What if I only pay an extra $100 per month? Will it make a difference? It will make a difference! By paying that extra hundred bucks a month towards the principal you’ll cut off at least a couple of years on the life of your loan.
Will extra payments automatically go towards my principal? Not necessarily… make sure to let your lender know the extra funds should be applied to the principal balance of your loan. You should also put it in the memo section of the check or online payment.
If I pay off my mortgage early, what happens next? After you’ve paid off your mortgage, your lender should send you the original promissory note with those beautiful words stamped on it… PAID IN FULL.
By paying off my mortgage, will it affect the amount of income tax I pay? Unfortunately, yes. Once you’ve paid off your mortgage, you won’t qualify for a tax deduction. This was one of the arguments listed in the con section above.
What is the best way to pay off my mortgage early? You have a couple of options on how to pay your mortgage off early. You can either pay it off in one lump sum for the entire amount or you can make extra payments every month towards the principal balance of your loan. Make sure your lender knows what that extra money is for.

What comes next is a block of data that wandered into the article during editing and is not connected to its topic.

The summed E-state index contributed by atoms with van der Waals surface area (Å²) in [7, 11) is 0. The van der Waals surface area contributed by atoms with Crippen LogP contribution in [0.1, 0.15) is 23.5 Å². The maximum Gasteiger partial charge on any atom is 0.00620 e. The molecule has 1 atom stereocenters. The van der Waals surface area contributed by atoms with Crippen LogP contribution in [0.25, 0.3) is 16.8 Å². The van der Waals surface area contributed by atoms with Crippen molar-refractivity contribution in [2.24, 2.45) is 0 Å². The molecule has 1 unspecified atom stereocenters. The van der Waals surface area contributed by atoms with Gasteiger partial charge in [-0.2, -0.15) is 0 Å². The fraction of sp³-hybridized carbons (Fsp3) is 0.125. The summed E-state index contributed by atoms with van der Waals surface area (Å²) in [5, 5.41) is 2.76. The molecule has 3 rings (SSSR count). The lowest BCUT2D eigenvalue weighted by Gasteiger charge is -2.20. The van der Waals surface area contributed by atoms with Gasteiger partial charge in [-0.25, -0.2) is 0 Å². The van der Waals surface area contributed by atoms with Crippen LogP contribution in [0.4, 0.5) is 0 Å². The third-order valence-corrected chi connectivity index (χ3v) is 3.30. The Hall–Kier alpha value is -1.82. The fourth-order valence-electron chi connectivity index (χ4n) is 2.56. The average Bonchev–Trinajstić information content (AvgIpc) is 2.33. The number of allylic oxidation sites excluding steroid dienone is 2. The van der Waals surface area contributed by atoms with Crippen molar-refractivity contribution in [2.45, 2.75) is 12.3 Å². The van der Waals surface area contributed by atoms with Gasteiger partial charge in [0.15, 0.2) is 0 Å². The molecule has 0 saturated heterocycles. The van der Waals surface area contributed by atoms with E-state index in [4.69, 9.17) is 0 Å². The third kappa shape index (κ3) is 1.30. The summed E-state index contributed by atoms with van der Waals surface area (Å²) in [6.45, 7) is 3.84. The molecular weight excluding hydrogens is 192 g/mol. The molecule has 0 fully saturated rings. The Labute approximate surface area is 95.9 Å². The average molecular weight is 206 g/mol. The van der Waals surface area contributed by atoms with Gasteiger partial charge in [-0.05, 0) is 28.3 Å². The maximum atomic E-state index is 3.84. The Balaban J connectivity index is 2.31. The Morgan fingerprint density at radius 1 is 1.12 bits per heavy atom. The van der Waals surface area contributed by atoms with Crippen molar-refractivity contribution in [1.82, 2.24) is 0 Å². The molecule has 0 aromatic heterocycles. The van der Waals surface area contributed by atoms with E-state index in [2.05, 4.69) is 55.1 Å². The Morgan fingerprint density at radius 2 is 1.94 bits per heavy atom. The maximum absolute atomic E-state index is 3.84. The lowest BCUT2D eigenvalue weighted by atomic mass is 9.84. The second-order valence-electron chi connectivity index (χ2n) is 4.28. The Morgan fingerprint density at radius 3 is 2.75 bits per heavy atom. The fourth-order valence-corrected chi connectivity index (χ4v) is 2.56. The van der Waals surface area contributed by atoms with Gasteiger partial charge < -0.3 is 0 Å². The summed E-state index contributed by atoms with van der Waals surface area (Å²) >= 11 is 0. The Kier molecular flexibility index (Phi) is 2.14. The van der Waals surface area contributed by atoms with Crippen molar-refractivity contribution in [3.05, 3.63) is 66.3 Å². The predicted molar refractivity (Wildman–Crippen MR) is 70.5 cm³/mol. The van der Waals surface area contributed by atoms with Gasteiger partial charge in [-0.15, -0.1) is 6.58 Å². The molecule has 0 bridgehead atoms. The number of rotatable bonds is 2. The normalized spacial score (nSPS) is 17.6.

What’s better… a 15-year mortgage? OR, make extra payments on a 30-year mortgage? This depends on how much you can afford to pay each month. For example, a fifteen-year mortgage loan will come with a lower interest rate and if you can afford that, then do it. However, if you know you have some big bills headed your way like putting your kids through college, then you may want to stick with the lower payment instead.
Final thoughts on paying off a mortgage early
There is no right or wrong answer when it comes to deciding to pay off your mortgage early. It comes down to your financial situation and what you see happening in your future.
Don’t rush into anything before deciding as important as this one. Consulting with a financial advisor is highly recommended in addition to doing some research on your own.
I hope this article helped you to have a better understanding of the pros and cons of paying off your mortgage early.